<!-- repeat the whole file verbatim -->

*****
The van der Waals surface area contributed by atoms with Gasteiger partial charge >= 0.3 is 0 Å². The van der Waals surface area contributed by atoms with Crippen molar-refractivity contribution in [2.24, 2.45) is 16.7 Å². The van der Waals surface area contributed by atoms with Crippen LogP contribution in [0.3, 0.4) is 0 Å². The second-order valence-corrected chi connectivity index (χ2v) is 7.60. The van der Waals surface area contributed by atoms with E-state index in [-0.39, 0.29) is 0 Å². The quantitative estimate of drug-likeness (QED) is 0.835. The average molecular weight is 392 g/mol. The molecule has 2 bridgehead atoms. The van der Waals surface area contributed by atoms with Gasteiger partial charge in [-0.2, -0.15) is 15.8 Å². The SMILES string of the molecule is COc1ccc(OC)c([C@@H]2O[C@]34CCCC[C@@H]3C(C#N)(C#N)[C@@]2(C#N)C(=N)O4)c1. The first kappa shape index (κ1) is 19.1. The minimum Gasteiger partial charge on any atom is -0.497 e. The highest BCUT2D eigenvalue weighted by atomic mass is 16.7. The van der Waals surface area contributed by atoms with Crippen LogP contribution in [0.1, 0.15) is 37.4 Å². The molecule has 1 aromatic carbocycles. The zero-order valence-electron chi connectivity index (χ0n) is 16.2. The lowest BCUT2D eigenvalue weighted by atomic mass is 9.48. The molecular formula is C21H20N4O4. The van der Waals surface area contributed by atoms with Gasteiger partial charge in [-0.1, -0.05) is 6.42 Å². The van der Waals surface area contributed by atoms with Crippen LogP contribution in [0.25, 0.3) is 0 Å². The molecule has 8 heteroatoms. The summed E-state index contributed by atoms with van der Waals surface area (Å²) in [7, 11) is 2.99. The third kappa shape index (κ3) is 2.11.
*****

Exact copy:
The van der Waals surface area contributed by atoms with Gasteiger partial charge >= 0.3 is 0 Å². The van der Waals surface area contributed by atoms with Crippen molar-refractivity contribution in [2.24, 2.45) is 16.7 Å². The van der Waals surface area contributed by atoms with Crippen LogP contribution in [0.3, 0.4) is 0 Å². The second-order valence-corrected chi connectivity index (χ2v) is 7.60. The van der Waals surface area contributed by atoms with E-state index in [-0.39, 0.29) is 0 Å². The quantitative estimate of drug-likeness (QED) is 0.835. The average molecular weight is 392 g/mol. The molecule has 2 bridgehead atoms. The van der Waals surface area contributed by atoms with Gasteiger partial charge in [-0.2, -0.15) is 15.8 Å². The SMILES string of the molecule is COc1ccc(OC)c([C@@H]2O[C@]34CCCC[C@@H]3C(C#N)(C#N)[C@@]2(C#N)C(=N)O4)c1. The first kappa shape index (κ1) is 19.1. The minimum Gasteiger partial charge on any atom is -0.497 e. The highest BCUT2D eigenvalue weighted by atomic mass is 16.7. The van der Waals surface area contributed by atoms with Crippen LogP contribution in [0.1, 0.15) is 37.4 Å². The molecule has 1 aromatic carbocycles. The zero-order valence-electron chi connectivity index (χ0n) is 16.2. The lowest BCUT2D eigenvalue weighted by atomic mass is 9.48. The molecular formula is C21H20N4O4. The van der Waals surface area contributed by atoms with Gasteiger partial charge in [-0.1, -0.05) is 6.42 Å². The van der Waals surface area contributed by atoms with Crippen LogP contribution in [0.25, 0.3) is 0 Å². The molecule has 8 heteroatoms. The summed E-state index contributed by atoms with van der Waals surface area (Å²) in [7, 11) is 2.99. The third kappa shape index (κ3) is 2.11.